Kevin McCoy's original "Quantum" (2014), created on the NameCoin blockchain, is generally regarded as the first NFT. This essay concerns Quantum's relationship to the operation of the NameCoin blockchain from a technical viewpoint. We will consider the design documentation and source code of NameCoin included in its software repository, and then the content of the NameCoin transaction that registered Quantum.

Source Code and Operation

The version of the NameCoin source code that we will examine here is the version of January 2015, which is close enough to the era under discussion here -

NameCoin is the first altcoin, a code fork of the Bitcoin codebase that adds new types of transactions to allow the public registration of data associated with an identifier (or name) in order to act as a kind of blockchain Domain Name System.

A user sends a transaction that registers data associated with a name, and must then remember to send further transactions over time to ensure that they retain ownership of the name. Should they fail to do so, the name expires and anyone else can claim it.

Given the history of Quantum, it is that last part of the NameCoin name lifecycle that concerns us here. So what's in a name?

First we will examine the design documents included with NameCoin's source, and then we shall examine the C++ code that implements that design. We are looking for any documentation of how NameCoin is expected to work, and whether its souce code works as expected given that documentation.

In the sections of code quoted below, [...] indicates lines of code that have not been included for concision's sake.

Key operations are performed by transactions with version 0x9900 - 0x99ff * name_new(hash(rand, name), value) * name_firstupdate(name, rand, value) * name_update(name, value) The last is a normal bitcoin-like transaction that does not affect the name. [...] A transaction can have a name operation associated with it. An operation can reserve (name_new), initialize (name_firstupdate) or update (name_update) a name/value pair.
NameCoin represents names and their associated data as key/value pairs that are reserved (name_new), initiazed (name_firstupdate), and updated (name_update).
* a name expires 36000 blocks from the last operation
Crucially, names expire 36000 blocks after the last transaction sent by their registrant. 36000 blocks, at an average of ten minutes per block, is around two hundred and fifty days.
* a name_firstupdate must be on a name never seen or that has expired
At the design level, there is no difference between a name that has never been involved in a transaction and one that was previously registered but has since expired.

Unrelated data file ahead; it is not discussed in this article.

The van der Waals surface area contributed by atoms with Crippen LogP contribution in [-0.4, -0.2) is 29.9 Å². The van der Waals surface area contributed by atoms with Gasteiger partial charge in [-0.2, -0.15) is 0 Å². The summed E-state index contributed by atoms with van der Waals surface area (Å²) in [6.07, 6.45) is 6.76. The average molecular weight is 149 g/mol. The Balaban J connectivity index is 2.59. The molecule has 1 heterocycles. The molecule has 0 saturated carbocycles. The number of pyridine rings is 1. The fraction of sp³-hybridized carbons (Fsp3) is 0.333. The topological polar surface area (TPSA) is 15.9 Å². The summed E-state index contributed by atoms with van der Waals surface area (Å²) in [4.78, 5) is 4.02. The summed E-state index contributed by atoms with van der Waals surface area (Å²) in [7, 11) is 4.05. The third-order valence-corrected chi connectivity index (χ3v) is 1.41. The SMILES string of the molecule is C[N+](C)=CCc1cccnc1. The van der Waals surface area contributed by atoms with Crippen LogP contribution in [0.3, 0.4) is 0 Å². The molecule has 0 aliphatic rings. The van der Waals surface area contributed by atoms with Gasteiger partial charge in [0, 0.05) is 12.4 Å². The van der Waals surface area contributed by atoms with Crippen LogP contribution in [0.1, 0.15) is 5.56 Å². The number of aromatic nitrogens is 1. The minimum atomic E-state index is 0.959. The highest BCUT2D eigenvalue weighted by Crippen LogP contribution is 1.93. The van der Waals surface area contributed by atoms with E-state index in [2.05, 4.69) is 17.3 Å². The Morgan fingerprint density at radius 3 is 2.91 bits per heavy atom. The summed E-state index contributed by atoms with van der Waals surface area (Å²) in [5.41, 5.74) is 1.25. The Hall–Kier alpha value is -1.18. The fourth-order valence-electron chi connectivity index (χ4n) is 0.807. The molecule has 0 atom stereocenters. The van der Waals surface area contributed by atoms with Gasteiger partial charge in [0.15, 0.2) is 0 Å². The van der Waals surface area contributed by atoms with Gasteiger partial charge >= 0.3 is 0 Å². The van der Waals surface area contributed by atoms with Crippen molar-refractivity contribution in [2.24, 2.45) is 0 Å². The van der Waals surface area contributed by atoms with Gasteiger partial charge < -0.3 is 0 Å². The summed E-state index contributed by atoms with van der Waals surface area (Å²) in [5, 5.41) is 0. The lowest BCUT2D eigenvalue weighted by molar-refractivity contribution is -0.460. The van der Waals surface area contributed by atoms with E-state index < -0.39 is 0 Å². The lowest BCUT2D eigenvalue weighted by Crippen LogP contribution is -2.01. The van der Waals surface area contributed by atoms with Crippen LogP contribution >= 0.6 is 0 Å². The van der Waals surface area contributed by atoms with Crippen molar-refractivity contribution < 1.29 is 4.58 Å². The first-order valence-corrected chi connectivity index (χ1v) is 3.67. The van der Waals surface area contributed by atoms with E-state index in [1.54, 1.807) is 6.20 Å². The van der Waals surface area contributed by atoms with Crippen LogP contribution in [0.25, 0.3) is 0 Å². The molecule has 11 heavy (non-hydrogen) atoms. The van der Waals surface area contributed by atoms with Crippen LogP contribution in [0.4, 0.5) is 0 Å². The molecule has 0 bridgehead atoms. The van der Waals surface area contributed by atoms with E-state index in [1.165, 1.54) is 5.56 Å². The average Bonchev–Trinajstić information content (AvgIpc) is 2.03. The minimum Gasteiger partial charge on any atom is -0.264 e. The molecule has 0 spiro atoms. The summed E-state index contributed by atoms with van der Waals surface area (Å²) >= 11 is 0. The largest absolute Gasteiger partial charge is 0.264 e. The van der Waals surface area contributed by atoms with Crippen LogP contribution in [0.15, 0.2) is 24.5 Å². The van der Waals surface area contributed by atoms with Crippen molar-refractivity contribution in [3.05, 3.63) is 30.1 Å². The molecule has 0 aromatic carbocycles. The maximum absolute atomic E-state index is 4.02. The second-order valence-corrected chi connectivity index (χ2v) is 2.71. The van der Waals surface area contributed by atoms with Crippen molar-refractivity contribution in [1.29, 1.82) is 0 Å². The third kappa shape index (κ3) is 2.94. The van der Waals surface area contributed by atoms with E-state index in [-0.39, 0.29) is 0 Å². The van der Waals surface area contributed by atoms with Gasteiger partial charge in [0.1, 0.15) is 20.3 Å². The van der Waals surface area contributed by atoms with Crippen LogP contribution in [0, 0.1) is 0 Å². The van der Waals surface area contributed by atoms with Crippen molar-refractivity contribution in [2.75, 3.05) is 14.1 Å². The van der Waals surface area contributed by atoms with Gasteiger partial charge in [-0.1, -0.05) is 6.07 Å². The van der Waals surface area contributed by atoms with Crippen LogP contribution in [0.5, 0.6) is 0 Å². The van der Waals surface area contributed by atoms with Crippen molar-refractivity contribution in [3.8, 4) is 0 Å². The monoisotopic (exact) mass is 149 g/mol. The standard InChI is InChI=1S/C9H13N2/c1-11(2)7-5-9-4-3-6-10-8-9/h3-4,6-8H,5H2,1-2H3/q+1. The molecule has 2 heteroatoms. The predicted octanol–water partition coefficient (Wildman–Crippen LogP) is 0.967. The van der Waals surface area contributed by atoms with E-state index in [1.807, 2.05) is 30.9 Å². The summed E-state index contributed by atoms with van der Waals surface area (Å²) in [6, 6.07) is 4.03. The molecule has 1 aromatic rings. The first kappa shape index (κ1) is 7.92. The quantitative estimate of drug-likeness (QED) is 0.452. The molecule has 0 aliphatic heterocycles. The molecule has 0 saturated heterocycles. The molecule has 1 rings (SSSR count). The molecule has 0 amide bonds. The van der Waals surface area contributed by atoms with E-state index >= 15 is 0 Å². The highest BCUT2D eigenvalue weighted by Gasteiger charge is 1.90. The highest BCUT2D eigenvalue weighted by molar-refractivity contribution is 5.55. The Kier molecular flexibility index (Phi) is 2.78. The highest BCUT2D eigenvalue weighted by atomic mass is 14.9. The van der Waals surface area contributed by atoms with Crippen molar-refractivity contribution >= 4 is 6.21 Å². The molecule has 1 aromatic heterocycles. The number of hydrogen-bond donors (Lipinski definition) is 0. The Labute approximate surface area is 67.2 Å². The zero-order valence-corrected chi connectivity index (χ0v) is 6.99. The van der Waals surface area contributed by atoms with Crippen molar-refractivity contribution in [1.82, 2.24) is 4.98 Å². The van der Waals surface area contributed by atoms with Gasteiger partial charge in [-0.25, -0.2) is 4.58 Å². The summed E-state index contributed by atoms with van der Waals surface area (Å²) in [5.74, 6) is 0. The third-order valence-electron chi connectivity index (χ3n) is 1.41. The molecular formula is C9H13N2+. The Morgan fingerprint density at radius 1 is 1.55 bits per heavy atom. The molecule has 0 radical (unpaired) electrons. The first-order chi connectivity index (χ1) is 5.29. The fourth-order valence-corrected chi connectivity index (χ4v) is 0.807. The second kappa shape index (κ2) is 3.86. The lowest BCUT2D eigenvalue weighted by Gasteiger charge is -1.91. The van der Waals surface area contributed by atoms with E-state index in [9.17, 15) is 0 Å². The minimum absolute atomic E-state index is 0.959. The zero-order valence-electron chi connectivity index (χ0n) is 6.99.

**Q: How are names represented?** **A:** Names and values are attached to special coins with a value of 0.01 NC . Updates are performed by creating a transaction with the name's previous coin as input. [...] **Q: How do I transfer a name?** **A:** This is not yet in the code, but you would basically do an update with a recipient's wallet address as the destination
NameCoin implements a representation of non-coin assets using transactions with a particular identifier and price, here referred to as 'special coins'. These are similar to the later 'colored coin' system that they inspired on Bitcoin, but with protocol-level support.

To update or transfer the name you must create a transaction with "the name's previous coin" (the relevant output of the previous transaction) as an input to the new transaction.

In order to successfully create such a transaction you must be able to sign it with the private cryptographic key for the nameCoin address that received the relevant output of the previous transaction. That is, you must own the special coin that represents the name.


bool GetTxOfName(CNameDB& dbName, const vector<unsigned char> &vchName, CTransaction& tx) { //vector<CDiskTxPos> vtxPos; vector<NameIndex> vtxPos; if (!dbName.ReadName(vchName, vtxPos) || vtxPos.empty()) return false; //CDiskTxPos& txPos = vtxPos.back(); CNameIndex& txPos = vtxPos.back(); //int nHeight = GetTxPosHeight(txPos); int nHeight = txPos.nHeight; if (nHeight + GetExpirationDepth(pindexBest->nHeight) < pindexBest->nHeight) { string name = stringFromVch(vchName); printf("GetTxOfName(%s) : expired", name.c_str()); return false; } if (!tx.ReadFromDisk(txPos.txPos)) return error("GetTxOfName() : could not read tx from disk"); return true; }